effective. Apparently each table had a series of white marble centre-vases, which, on close inspection, proved to be graduated lumps of the thick fleshy banana-stalk. In these were arranged all manner of artificial flowers, made of coloured leaves, or of the glossy white arrowroot fibre, or bamboo fibre, which are used in making wreaths and hats; and from some there floated a silvery plume of the lightest silky film, like fairy ribbons. This is the snowy reva-reva, extracted from the interior of young cocoa-palm leaves—a difficult operation, requiring the neatest hand and long practice. As yet, I cannot produce more than a few inches unbroken. The worker keeps a split stick, stuck in the ground beside her, and into its cleft fastens one end of each ribbon as she peels it, otherwise the faintest breath of air would blow it away. It is the loveliest gossamer you can imagine.
At the end of the feast Tamatoa gave the example of adorning his own hat and those of his neighbours with these lovely plumes, and all the pretty arrowroot and bamboo flowers. Then we adjourned to the grassy shore, and watched the clear full moon rise from the calm sea, while the glee-singers sang their soft beautiful choruses. A few men and one or two women began the same hideous dance with which they had favoured the company in the forenoon, but they met with small encouragement, and the singers carried the day—or rather the night.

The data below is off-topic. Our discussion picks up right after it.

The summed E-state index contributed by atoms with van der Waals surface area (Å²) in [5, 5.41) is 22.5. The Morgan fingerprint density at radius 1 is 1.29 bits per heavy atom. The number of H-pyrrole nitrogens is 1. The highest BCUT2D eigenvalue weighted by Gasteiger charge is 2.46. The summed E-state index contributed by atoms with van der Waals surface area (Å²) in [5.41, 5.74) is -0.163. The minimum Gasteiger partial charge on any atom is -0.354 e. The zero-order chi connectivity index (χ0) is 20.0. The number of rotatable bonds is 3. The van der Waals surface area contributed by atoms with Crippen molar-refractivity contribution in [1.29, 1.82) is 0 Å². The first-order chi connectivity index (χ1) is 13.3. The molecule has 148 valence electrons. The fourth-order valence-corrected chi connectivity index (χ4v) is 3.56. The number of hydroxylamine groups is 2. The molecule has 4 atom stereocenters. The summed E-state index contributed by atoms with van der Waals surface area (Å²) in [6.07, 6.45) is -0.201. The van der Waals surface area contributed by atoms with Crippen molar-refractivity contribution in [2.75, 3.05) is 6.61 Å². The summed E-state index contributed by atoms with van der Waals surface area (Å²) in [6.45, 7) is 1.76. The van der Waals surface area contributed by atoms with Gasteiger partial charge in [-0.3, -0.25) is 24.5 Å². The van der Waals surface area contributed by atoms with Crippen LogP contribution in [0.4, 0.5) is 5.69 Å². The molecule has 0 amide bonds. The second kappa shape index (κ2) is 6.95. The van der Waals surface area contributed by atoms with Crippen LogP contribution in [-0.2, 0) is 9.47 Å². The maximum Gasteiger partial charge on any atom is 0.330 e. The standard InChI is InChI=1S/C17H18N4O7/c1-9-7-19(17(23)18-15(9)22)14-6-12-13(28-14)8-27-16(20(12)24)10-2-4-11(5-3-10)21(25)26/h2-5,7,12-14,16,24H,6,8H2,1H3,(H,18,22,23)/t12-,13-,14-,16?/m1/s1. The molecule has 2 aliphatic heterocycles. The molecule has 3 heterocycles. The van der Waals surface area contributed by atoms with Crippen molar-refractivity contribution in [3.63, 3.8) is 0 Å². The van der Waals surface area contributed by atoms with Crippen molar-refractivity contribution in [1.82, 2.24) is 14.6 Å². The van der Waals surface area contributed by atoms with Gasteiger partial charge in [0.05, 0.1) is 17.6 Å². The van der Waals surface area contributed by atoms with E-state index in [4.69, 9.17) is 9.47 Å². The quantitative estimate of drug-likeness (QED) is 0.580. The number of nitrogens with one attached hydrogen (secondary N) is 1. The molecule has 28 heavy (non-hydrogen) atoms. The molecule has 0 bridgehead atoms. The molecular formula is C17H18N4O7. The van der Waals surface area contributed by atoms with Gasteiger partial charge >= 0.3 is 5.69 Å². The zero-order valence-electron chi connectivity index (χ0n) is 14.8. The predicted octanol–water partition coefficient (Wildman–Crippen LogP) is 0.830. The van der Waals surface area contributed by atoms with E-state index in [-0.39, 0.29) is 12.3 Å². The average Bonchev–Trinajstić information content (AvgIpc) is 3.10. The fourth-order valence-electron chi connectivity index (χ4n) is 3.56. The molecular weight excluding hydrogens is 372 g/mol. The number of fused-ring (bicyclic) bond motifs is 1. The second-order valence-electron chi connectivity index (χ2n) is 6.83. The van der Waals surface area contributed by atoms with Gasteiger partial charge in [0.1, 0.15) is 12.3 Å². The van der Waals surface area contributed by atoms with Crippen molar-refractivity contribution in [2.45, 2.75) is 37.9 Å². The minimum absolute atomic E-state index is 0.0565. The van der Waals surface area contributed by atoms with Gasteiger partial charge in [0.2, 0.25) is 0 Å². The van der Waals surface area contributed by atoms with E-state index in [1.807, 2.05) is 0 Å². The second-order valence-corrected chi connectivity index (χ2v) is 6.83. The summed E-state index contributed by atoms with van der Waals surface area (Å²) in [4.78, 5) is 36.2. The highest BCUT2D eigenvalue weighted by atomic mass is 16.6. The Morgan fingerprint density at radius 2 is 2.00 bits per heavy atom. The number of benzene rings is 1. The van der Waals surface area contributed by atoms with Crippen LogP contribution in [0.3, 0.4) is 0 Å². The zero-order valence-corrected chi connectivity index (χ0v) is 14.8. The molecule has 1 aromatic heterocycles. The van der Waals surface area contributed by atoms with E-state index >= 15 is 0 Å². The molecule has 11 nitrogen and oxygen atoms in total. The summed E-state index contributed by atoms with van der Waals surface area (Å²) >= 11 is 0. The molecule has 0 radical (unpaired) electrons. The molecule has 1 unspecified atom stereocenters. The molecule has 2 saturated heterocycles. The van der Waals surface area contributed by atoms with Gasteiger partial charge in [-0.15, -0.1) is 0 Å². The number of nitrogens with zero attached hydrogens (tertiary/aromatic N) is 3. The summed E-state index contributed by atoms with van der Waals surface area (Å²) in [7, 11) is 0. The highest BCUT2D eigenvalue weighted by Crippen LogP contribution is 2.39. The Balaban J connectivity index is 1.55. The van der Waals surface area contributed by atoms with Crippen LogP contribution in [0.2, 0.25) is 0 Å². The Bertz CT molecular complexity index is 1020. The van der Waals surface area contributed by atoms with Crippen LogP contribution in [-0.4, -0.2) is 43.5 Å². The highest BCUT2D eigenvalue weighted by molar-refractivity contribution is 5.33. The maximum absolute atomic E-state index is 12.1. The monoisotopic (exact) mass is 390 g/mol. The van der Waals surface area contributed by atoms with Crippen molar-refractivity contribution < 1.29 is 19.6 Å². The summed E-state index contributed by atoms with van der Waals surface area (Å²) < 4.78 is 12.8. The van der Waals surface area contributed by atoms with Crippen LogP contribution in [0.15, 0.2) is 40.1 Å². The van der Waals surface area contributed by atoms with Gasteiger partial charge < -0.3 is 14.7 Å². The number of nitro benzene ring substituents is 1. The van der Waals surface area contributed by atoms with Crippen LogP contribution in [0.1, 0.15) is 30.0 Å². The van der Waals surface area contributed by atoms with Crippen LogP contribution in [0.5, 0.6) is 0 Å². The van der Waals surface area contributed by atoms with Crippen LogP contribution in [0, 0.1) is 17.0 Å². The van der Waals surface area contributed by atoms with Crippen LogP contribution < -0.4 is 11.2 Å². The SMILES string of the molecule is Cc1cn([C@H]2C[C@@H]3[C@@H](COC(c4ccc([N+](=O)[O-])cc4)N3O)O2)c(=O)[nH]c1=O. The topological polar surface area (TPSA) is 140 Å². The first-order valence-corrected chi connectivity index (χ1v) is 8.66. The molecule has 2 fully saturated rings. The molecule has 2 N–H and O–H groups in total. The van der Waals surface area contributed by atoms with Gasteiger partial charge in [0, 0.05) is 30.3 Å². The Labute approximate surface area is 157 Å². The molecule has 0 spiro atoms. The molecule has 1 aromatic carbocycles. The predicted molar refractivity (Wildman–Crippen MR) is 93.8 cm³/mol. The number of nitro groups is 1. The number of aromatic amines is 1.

I wish it were possible for me to describe Tahitian himènes so as to give you the faintest shadow of an idea of their fascination. But the thing is utterly impossible. Nothing you have ever heard in any other country bears the slightest resemblance to these wild exquisite glees, faultless in time and harmony, though apparently each singer introduces any variations that occur to him or her.
The musicians sit on the grass—or the mats, as the case may be,—in two divisions, arranged in rows so as to form two squares. A space is left between these where the "conductor," should there chance to be one, walks up and down, directing the choruses. But very often there is no leader, and apparently all sing according to their own sweet will. One voice commences: it may be an old native tune, with genuine native words (the meaning of which we